Tripod, I haven't forgotten you. All things in good time.
bc_seattle is offline   Reply With Quote
Old 08-25-2010, 12:18 AM   #25
IĐAKI_
Always moving
 
IĐAKI_'s Avatar
 
Joined: Aug 2010
Location: A Coru˝a, Spain
Oddometer: 64
Quote:
Originally Posted by bc_seattle







Very nice NO road
__________________
There was once a time when you had time to waste time.
See you on the road
7.000 Kms around Europe

More pictures on My trip┤s blog http://lamoradadelosviajeros.blogspot.com


IĐAKI_ is offline   Reply With Quote
Old 08-25-2010, 02:30 AM   #26
AntsMcMurdosch
Adventurer
 
AntsMcMurdosch's Avatar
 
Joined: Aug 2009
Location: Glasgow, Scotland
Oddometer: 15
Subscribed! I hope to do this one day too
AntsMcMurdosch is offline   Reply With Quote
Old 08-25-2010, 07:55 AM   #27
Weevil
n00b
 
Weevil's Avatar
 
Joined: Apr 2009
Oddometer: 4
On gas and sand

A little more color to add to Barry's yarn: when I ran out of gas, it was not 10 or 20 miles short of the next gas station; it was more like 100! We'd filled up at the wrong station, but it was maybe 40 miles too early - we would have run out of gas anyway. Why? Because you don't get 45-50 mpg when you're in 2nd gear thumping up boulders and slowly negotiating loose gravel. The route is way too optimistic regarding refueling. MAYBE, if we did it again, getting gas in the right place and riding more confidently (as we subsequently did), we'd make it. Moral of the story: carry extra gas and (sorry) NEVER PASS GAS. This is especially important when you're on a strange bike whose mileage and gas gauge behavior is unfamiliar to you.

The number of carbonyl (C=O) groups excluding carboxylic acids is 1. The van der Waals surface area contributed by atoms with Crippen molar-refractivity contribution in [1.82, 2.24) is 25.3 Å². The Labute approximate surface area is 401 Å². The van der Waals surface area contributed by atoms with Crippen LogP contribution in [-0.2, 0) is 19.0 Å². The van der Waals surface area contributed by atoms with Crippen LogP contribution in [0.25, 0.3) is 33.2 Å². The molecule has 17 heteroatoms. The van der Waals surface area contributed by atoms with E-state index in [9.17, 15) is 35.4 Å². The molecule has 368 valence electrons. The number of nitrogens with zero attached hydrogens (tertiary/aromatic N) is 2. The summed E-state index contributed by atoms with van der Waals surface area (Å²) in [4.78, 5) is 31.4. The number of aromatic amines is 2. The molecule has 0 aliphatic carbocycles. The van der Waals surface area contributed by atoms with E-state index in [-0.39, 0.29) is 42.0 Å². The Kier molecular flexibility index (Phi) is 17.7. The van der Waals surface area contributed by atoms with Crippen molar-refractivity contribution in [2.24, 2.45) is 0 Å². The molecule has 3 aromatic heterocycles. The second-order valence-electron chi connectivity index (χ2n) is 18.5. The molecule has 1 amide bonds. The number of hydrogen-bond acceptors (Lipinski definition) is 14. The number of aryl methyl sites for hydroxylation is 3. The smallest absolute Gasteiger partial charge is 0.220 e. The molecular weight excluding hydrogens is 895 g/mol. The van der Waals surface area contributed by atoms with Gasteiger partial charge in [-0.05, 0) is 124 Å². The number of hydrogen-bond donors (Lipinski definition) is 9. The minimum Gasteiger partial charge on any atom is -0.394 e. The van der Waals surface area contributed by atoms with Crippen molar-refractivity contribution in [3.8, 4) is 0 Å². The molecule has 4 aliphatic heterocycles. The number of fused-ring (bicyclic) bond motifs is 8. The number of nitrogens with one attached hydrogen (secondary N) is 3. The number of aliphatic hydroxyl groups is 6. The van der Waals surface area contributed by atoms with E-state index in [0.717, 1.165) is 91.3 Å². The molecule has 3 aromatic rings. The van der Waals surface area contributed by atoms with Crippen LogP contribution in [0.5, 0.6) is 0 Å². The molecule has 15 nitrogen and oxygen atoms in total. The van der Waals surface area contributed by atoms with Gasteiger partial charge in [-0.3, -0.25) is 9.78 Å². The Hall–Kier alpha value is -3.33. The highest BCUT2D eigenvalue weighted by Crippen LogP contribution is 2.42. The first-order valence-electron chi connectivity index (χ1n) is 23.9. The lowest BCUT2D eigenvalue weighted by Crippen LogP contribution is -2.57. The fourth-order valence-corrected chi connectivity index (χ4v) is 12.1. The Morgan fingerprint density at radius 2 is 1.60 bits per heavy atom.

Barry, I hope you're going to recount the sand passage. From a riding perspective, it accounted for all of our falls.
Weevil is offline   Reply With Quote
Old 08-25-2010, 08:40 AM   #28
shepoutside
Canadian - eh!
 
shepoutside's Avatar
 
Joined: Nov 2004
Location: somewhere in Ontario, between many Great Lakes !
Oddometer: 163
Wicked Pics for sure, thanks for sharing !!
__________________
02_Honda XR650r
85 Honda XL600r
><((((║< <║))))>< Kevin

If you choose not to decide, you still have made a choice --Neil Peart
shepoutside is offline   Reply With Quote
Old 08-25-2010, 08:54 AM   #29
littleDONKEY
Adventurer
 
littleDONKEY's Avatar
 
Joined: Dec 2009
Location: Thessaloniki, Greece
Oddometer: 56
Thumb Iceland...

Amazing...

Thanks for sharing with us...
__________________
Safe Riding!!!!
R1100GS
littleDONKEY is offline   Reply With Quote
Old 08-25-2010, 09:10 AM   #30
MZcountryboy
Beastly Adventurer
 
MZcountryboy's Avatar
 
Joined: Apr 2005
Location: Northeast Kingdom, Vermont USA (close to Canada!)
Oddometer: 5,441
Nice!

Great story -

MZcountryboy is offline   Reply With Quote
Reply

Share

Thread Tools Search this Thread
Search this Thread:

.
Display Modes

Posting Rules
You may not post new threads
You may not post replies
You may not post attachments
You may not edit your posts

BB code is On
Smilies are On
[IMG] code is On
HTML code is On

Forum Jump


Times are GMT -7.   It's 06:43 PM.


Powered by vBulletin® Version 3.8.5
Copyright ©2000 - 2014, Jelsoft Enterprises Ltd.
Copyright ADVrider 2011-2014